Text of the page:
« Reply #3 on: June 01, 2017, 01:49:59 PM »
The Fermi paradox depends on having an estimate for the number of intelligent and communicative species in the universe - which in turn requires us to look at the "Drake Equation" which provides that estimate.

The Drake equation includes the following terms:
  • the average rate of star formation, R∗, in our galaxy,
  • the fraction of formed stars, fp, that have planets,
  • for stars that have planets, the average number of planets ne that can potentially support life,
  • the fraction of those planets, fl, that actually develop life,
  • the fraction of planets bearing life on which intelligent, civilized life, fi, has developed,
  • the fraction of these civilizations that have developed communications, fc, i.e., technologies that release detectable signs into space, and
  • the length of time, L, over which such civilizations release detectable signals,

Astrophysics provides good estimates for (1), (2) and (3),  But (4),(5),(6) and (7) are all wild-assed guesses.   We don't know what exact process got us from inert chemicals in a warm amino acid soup to the first replicating DNA/RNA molecule.  We don't know why (for example) the dinosaurs never developed civilization - despite being around for far longer than we humans have been here.  We have no clue as to whether other civilizations would be so fascinated with technology as western europeans and the chinese were in the 1700's and 1800's - given that other civilizations generally didn't care much about that.  We have no idea how long a technologically advanced civilisation might last.

So the result of the Drake equation is pure guesswork - which means that the answer could be that there is such a low chance of there being intelligent, communicative life that it is unsurprising that we are the only one...and if that's the case, the Fermi Paradox evaporates.  But on the other hand, if we ever do find simple life (for example on Mars or the moons of Jupiter and Saturn) - then we suddenly have a much larger estimate for term (4).  Term (5) will only be known if we find the results of industrial pollution in the light spectra from the atmospheres of distant exo-planets.  Terms (6) and (7) can only be known if we get messages sent to us by aliens...which would render the Fermi Paradox moot.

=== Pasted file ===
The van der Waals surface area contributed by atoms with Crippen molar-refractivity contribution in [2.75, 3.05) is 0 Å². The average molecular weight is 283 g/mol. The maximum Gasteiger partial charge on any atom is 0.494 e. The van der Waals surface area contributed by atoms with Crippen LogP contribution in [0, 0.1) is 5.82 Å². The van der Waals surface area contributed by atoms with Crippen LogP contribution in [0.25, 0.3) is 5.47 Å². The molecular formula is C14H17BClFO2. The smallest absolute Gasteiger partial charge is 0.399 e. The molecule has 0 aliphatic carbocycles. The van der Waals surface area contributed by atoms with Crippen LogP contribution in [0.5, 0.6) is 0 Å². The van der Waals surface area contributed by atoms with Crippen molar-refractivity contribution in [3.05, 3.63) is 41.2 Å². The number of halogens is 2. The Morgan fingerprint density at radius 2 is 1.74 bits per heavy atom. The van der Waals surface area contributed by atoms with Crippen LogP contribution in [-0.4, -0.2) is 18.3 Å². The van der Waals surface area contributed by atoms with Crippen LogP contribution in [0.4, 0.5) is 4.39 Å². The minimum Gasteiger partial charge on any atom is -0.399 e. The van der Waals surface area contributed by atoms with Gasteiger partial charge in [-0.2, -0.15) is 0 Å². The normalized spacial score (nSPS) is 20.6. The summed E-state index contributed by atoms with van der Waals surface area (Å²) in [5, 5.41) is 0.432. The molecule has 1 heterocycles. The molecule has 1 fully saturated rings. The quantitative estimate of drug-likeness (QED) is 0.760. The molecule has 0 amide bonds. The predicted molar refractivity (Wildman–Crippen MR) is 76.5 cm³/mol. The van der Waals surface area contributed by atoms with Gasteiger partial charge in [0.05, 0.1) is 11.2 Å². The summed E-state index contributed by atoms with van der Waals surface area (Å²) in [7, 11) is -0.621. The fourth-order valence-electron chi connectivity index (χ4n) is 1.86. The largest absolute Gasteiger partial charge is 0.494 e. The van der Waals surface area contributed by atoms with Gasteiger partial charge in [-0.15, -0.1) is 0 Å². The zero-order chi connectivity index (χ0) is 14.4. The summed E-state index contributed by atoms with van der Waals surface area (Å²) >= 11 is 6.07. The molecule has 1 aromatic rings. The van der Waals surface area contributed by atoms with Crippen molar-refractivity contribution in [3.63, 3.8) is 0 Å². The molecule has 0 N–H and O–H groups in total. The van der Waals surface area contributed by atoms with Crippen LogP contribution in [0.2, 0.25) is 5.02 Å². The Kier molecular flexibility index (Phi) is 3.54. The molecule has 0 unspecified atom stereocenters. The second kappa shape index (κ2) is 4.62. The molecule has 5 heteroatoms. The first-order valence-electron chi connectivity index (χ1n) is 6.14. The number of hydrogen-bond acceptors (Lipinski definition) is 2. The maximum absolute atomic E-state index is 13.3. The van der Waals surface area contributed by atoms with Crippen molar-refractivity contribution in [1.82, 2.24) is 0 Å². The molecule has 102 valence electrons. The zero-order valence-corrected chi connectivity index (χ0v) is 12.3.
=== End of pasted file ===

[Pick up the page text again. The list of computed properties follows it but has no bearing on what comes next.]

What's kinda cool for me (but evidently not for FE'ers) is that the odds are good that we'll get the answers for (4) and (5) in my lifetime.  But (6) and (7) - I'm not holding out much hope that we'll ever get good estimates for those.

So while the Fermi Paradox is an interesting "thought experiment" - it doesn't help us make any deductions about the universe.  You don't need to "find flaws" in it...the flaws are inherent in our lack of knowledge.

But from an FE perspective - there are no other large bodies out there that could maintain life - so it's all irrelevant anyway.

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Offline Roundy

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Re: Let's find flaws in the Fermi Paradox